Somewhere in his mind Schoen knew that the radio code for an officer in trouble was "signal 14." A confused response from dispatch to repeat his last transmission found Schoen screaming into the radio again. This time he got the desired response.
Reaching the wood line Schoen encountered a three-strand barbed wire fence. He didn't hesitate to dive over the fence.
Having raised the alarm with the radio call, Schoen now turned his attention toward defending himself. Summoning all of his strength and using the ground and his body weight for leverage, he worked his gun out of its holster. The frustration he felt over his inability to manipulate his hands and fingers further fueled his indignation about the situation.
The house was now about 40 yards away, and Schoen couldn't see the man who had been shooting at him. He surmised that the man had retreated into the house, possibly to reload.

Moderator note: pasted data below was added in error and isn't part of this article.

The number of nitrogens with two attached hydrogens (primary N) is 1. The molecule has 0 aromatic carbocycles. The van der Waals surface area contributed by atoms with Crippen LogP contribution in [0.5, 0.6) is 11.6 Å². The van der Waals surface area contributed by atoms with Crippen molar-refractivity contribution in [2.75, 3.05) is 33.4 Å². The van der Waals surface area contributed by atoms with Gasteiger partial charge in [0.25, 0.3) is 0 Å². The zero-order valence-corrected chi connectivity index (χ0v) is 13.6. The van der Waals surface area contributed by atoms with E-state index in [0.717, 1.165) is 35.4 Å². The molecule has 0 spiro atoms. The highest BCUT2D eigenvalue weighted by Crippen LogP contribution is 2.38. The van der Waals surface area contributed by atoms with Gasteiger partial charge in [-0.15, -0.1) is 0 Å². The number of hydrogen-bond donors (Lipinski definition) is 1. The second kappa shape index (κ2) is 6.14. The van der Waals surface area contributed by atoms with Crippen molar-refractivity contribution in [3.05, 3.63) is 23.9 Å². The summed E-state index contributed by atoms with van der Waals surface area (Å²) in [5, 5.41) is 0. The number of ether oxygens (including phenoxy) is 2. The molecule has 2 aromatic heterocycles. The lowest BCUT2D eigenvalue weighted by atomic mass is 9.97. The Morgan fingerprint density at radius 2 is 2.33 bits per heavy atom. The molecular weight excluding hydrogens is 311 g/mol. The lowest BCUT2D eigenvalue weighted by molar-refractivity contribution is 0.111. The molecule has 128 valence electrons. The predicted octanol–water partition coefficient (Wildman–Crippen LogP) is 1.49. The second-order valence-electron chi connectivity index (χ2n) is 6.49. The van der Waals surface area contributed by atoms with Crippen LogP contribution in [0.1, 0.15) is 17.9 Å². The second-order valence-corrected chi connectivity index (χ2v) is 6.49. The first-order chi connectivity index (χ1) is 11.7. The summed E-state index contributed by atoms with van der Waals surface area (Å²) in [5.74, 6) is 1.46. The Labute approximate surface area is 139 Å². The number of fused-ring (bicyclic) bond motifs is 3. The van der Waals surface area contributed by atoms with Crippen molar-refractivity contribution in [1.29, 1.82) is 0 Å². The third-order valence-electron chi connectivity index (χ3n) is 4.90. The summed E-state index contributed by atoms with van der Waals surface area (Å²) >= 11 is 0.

Shoen decided that he needed to get to a better position for both tactical and rescue purposes. He followed the woods and fence toward the road.
"Don't worry, John, we are on the way." The words coming over the fire channel of his handheld were those of a fellow K-9 handler from the highway patrol, Scott Morris. Never before had Schoen felt such comfort in the words of a fellow human being.
The wounded deputy reached the road and stationed himself at the end of the driveway where he could maintain watch over the house and hopefully spot the cavalry as it arrived. Suddenly, a car approached from the south.
Schoen waved it over. He could only imagine what a horrifying sight he was to the driver who rolled down her window.
"I'm a police officer!" he told the driver. "I've been shot and I need help. Do you have a cell phone?"
The woman looked at him very calmly. "Where's your badge?" she asked.
As a K-9 officer, everything on Schoen's uniform was sewn on. That the woman had fixated on the lack of any metal badge on his bloodied chest struck Schoen as even more incredible than his shooter's house design.
"Are you kidding me?!" he exclaimed angrily.
No sooner were the words out of Schoen's mouth than he observed the shooter coming down the ladder in front of the house and walking toward his patrol car. He heard his K-9, "Falco," barking at the man from his back seat kennel.